Birmingham actor Tyrone Huggins tells Roz Laws about living through half a century of the city's arts scene.
It seems fitting that Tyrone Huggins should have a leading role in the production which launches Birmingham Rep’s centenary.
He’s had a close association with the theatre since, as a teenager, he saw one of the last plays at the Rep’s old home in Station Street in 1970 – and one of the first in its new home on Broad Street a year later.
He went on to sit on the board of the Rep for six years and appear in several productions including Season’s Greetings, Of Mice and Men and Peter Pan.
Now he’s back at the theatre starring in the UK premiere of Philip Pullman’s I Was A Rat!
Full of music, comedy and physical performances, it promises to “surprise, delight and move audiences of all ages”.
Roger is a scruffy boy who turns up on the doorstep of aged couple Bob (Tyrone) and Joan (Lorna Gayle) and insists “I was a rat!”.
Tyrone, 56, explains: “It’s certainly intriguing. I got Pullman’s book and it wasn’t until about two-thirds of the way through that I thought ‘Oh, I’m starting to see what it’s about now’.
“It’s partly based on the Cinderella story, where the rats are turned into horses and page boys for her coach.
“What if one of the boys wasn’t turned back into a rat at midnight?
“He’s stranded, with no idea about how the world works and how to live as a human.
“It has a fairytale aspect to it and it’s funny, but also quite moving. It’s a morality tale about how we treat an innocent abroad.
“Unscrupulous people grab the boy and run off with him, so Bob and Joan try to find him. They’ve never had children and his arrival gives them a purpose in life.”
The fantastical story has been adapted for the stage by Teresa Ludovico, artistic director of Teatro Kismet in Bari, Italy who has previously brought her productions of Beauty and the Beast and The Snow Queen to the UK.
“I’m only now starting to see how it’s going to work,” says Tyrone of the play which will embark on a UK tour after its Birmingham run.
“We’ll be relying on lighting, performances from dancers and actor/musicians and the audience’s imagination more than sets and props.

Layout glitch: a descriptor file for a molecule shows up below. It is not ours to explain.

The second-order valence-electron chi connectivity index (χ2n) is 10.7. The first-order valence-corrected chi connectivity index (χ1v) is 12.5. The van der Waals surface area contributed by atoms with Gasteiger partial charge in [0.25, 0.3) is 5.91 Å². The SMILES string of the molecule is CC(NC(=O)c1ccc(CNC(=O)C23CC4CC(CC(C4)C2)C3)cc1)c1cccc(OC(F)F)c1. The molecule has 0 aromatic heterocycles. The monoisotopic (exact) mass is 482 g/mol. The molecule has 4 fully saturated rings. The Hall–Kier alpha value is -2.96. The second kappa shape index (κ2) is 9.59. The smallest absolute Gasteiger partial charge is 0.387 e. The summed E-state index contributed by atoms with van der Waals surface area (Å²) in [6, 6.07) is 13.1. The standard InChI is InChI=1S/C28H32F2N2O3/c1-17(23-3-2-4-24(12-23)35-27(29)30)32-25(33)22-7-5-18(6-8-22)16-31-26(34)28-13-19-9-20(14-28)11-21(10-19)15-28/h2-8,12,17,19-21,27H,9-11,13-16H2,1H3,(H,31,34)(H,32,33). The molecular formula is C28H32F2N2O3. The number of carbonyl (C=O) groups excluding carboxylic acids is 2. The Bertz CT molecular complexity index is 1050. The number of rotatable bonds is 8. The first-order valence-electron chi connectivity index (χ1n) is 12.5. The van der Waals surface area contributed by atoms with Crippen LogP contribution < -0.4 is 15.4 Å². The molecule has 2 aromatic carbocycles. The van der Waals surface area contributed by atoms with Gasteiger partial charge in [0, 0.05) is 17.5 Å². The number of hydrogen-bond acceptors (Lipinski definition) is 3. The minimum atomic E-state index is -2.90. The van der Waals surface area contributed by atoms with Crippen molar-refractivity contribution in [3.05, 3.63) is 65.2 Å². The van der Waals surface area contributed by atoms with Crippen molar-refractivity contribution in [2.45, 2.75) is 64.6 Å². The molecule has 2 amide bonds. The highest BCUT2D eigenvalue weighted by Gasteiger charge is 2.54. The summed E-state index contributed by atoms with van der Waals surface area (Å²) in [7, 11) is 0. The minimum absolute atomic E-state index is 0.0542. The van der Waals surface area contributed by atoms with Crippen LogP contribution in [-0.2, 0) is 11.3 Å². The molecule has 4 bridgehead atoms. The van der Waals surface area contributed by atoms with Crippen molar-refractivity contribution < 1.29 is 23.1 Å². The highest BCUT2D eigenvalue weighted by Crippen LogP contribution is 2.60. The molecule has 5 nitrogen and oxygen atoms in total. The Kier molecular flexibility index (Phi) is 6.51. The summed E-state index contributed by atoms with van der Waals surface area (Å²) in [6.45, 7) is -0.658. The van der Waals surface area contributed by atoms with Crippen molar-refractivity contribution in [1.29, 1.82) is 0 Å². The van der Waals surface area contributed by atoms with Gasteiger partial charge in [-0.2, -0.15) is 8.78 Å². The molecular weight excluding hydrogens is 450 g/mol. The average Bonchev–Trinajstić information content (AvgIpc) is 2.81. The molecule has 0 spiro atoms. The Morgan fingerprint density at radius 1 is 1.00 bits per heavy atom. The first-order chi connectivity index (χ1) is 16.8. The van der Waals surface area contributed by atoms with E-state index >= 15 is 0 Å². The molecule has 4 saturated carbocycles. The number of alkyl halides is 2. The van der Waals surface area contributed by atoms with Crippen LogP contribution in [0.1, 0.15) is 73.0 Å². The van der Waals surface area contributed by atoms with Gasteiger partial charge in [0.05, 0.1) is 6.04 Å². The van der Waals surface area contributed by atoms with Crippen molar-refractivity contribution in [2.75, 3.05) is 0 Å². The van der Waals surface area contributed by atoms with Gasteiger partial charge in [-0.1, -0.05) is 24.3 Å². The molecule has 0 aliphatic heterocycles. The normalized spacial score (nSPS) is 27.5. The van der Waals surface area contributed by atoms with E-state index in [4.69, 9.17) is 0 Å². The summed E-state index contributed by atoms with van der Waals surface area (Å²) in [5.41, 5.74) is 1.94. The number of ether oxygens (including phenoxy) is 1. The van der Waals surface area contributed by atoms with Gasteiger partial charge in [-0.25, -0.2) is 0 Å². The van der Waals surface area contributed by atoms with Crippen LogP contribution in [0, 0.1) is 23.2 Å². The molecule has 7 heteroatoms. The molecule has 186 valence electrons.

“I think it will be absolutely fantastic and an exciting celebration of 100 years of the Rep. As a Brummie, it’s great to be involved.”
Tyrone was born on the Caribbean island of St Kitts and moved to Birmingham when he was five.
His father was a welder at British Leyland and his mother a cleaner at the Royal Mail’s sorting office, long before it became the Mailbox.
The family lived in Sparkhill and Handsworth before settling in Nechells.
It was as a pupil at Duddeston Manor School that Tyrone went to see Toad of Toad Hall at the Old Rep shortly before it closed.
“I was fascinated by it, partly because I had done it at school – I played a field mouse when I was 11!
“I was very lucky to be able to act at school, thanks to our English and drama teacher Pete Kirby.
“He put on three plays a year, and from the age of 11 until I left at 18, I was in every one of them. I worked my way up to Fagin in Oliver.
“It was fantastic and very unusual to be given so much stage experience at school – whenever I mention it to other actors, they are always amazed.”
Tyrone’s school and the house where he grew up no longer exist.
“They demolished Duddeston Manor last summer and it was quite poignant to see the pictures on Facebook of them knocking it down.
“I grew up in one of the back-to-back houses in Nechells with an outside toilet. It’s sad to see your history being wiped out. I kind of miss the fact they don’t exist now and haven’t found a future life. In Manchester they’ve turned their back-to-backs into student accommodation.”
Tyrone’s acting career has spanned nearly 40 years and taken him around the country. Although he has a flat in London, he’s maintained a base in Birmingham.
“The flat next to my mum’s in Bordesley Green came up for sale 12 years ago so I bought it,” he explains. “I’m fully resident in Birmingham at the moment.”